Under Colorado’s stay-at-home order, any entity considered a “critical business” is allowed to remain open. Any business related to healthcare operations are allowed to stay open, including but not limited to clinics, dentists, pharmacies, and nursing homes. Other healthcare operations like veterinary care, medical supply and blood banks are considered critical businesses too.

Companies that maintain infrastructure like utilities, electricity, farms, livestock, energy, oil, road and railways, and public water are permitted to continue operation during the stay-at -home order. Places of accommodation like hotels are considered critical infrastructure too.

The stay-at-home order does not affect nonprofits that provide food, shelter and social services to disadvantaged people. Homeless shelters and food pantries can remain in operation during the stay-at-home orders.

Basically, any business that is necessary to maintain our livelihood and health can be deemed a critical business.

What happens if I ignore the stay-at-home order?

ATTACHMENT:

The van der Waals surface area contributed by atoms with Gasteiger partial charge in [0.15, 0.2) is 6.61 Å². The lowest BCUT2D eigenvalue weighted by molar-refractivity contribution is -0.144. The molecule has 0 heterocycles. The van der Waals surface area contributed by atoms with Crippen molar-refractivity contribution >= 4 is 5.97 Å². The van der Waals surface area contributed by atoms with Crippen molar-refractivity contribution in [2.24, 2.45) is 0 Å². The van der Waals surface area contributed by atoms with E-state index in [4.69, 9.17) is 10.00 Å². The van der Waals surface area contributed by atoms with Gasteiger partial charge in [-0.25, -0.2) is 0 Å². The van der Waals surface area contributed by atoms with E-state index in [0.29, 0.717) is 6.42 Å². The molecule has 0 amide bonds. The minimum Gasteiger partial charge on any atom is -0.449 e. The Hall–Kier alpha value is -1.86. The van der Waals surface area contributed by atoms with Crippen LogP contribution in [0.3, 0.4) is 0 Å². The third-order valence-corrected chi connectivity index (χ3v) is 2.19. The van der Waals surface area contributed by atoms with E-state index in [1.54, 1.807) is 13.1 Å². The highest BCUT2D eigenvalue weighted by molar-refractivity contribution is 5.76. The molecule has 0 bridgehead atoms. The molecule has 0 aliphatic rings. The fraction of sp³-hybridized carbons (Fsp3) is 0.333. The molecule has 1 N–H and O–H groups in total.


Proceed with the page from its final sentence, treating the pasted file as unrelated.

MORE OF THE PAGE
“This order will be enforced by any appropriate legal means,” reads the governor’s order. “Local authorities are encouraged to determine the best course of action to encourage maximum compliance.” There are no specific details on the types of charges or punishments violators may face for breaking the order.

What’s the difference between quarantine and staying at home?

Quarantine involves keeping sick people away from other people, so the infection doesn’t spread. Staying at home and isolation is when healthy people avoid contacting other people, so the virus doesn’t spread. By keeping people separated, the CDC believes coronavirus infections will drop.

People who test positive or have symptoms of the coronavirus should be in self-isolation, according to the Colorado Department of Public Health and Environment. Symptoms of the coronavirus include dry coughing, body aches, fatigue and chest tightness. Some people who have the virus don’t develop a fever or don’t show symptoms until they’ve had the illness for a few days.